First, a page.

Back in the Belly of the Beast

Those who spend their lives within the belly of the beast see mostly the insides of the belly. Traveling outside the beast gives one a better idea of what the beast looks like and the impact of its actions on the world. For those who missed the 1/31 post (my last “live” post before this one), for the past few weeks I’ve been traveling through Central America. More specifically, exploring various towns, cities and nature reserves across Nicaragua. Though my primary reason for being there was for vacation, I took it as an opportunity to learn much about the region’s culture, environment, and often turbulent past. Though I’m sure much has happened while I was away (I’m still catching up on news), within the next few days I hope to share some of what I learned and experienced on the trip.

For others who might be planning vacations to other countries combining recreation and education, the importance of having at least a basic grasp of the native language (or traveling with fluent bilingual people) shouldn’t be underestimated. It greatly enriches interactions not only because locals can express themselves more authentically in their primary language, but it could help reduce potential social tensions. While many less developed nations including Nicaragua are increasingly economically dependent on the tourism industry, tourists need to be aware of problems their presence may cause or contribute to such as gentrification, cultural commodification and cultural dilution. U.S. tourists speaking in native tongues might not solve such problems, but it at least symbolically helps counteract inherent power imbalances while making possible more conscious consumer choices such as supporting smaller ecotourism, agritourism and community-based establishments which may not offer the same level of English language services and materials as larger, often foreign-owned businesses which cater to English language speakers. Greater fluency in the native language also allows tourists to acquire and compare more information on essential expenditures such as transportation, lodging and food, resulting in options of higher quality or greater practicality (and preferably locally-owned) for less money.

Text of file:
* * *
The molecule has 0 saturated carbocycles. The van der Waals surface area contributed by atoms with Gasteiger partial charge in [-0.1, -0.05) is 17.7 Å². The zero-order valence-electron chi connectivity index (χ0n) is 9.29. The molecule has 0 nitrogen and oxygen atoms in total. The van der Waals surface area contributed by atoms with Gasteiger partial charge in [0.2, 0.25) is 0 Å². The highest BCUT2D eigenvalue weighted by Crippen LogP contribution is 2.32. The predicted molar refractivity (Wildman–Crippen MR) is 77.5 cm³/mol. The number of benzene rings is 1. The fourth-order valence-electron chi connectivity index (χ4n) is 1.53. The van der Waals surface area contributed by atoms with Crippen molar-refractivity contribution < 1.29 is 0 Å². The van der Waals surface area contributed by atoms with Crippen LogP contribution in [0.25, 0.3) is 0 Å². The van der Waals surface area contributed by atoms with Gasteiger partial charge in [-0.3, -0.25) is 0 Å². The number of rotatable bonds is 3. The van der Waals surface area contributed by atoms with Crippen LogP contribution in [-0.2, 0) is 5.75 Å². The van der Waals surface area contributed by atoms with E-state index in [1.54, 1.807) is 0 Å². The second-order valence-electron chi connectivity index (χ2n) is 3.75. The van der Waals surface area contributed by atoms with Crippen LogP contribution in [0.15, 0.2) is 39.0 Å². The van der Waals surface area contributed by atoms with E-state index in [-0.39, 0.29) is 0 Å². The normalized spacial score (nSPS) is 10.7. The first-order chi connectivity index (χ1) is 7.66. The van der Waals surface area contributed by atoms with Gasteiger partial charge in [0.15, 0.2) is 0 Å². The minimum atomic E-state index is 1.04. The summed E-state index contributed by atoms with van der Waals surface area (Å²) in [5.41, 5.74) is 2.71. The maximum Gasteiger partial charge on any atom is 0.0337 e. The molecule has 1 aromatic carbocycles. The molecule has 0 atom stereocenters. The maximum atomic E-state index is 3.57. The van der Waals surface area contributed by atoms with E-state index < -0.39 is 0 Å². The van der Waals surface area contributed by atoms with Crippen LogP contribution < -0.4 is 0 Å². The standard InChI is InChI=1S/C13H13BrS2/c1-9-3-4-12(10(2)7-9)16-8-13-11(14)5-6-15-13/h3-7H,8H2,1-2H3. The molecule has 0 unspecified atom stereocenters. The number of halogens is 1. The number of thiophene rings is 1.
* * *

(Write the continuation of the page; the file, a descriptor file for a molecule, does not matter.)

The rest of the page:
That being said, I’m definitely not fluent in Spanish but was fortunate enough to travel with someone who is. Without my travel partner I wouldn’t have been able to experience nearly as much as I did. Among the highlights:

  • Jumping into the Rio Coco in Somoto Canyon from a height of 12 meters (high enough for me).
  • Hiking though a cloud forest in the mountains surrounding Jinotega.
  • Kayaking on rough waters of Lake Apanas.
  • Seeing indigenous petroglyphs in a rural village near Matagalpa.
  • Climbing to the roof of the Basilica Catedral de la Asuncion in Leon, the largest church in Central America.
  • Learning to ride a motorcycle and driving it across Ometepe Island.
  • Hiking around the top of the Mombacho Volcano Nature Reserve.
  • Boating through Las Isletas near Granada.

There’s lots I’m leaving out, including visits to various cultural museums in different towns, some of which I plan to feature in future posts.

This entry was posted in consciousness, culture, Economics, education and tagged , , , , . Bookmark the permalink.

2 Responses to Back in the Belly of the Beast

  1. Nolan says:

    Welcome back! Sounds like you had a lot of fun. Would love to hear your impressions of the daily life, concerns, and trials and tribulations of the average Nicaraguan and Central American citizen, if any.

  2. WOW. You had a wonderful experience then, good. I think I feel a touch of envy coming on. 😉 Anyway, welcome back.

Leave a Reply

Fill in your details below or click an icon to log in: Logo

You are commenting using your account. Log Out /  Change )

Google photo

You are commenting using your Google account. Log Out /  Change )

Twitter picture

You are commenting using your Twitter account. Log Out /  Change )

Facebook photo

You are commenting using your Facebook account. Log Out /  Change )

Connecting to %s

This site uses Akismet to reduce spam. Learn how your comment data is processed.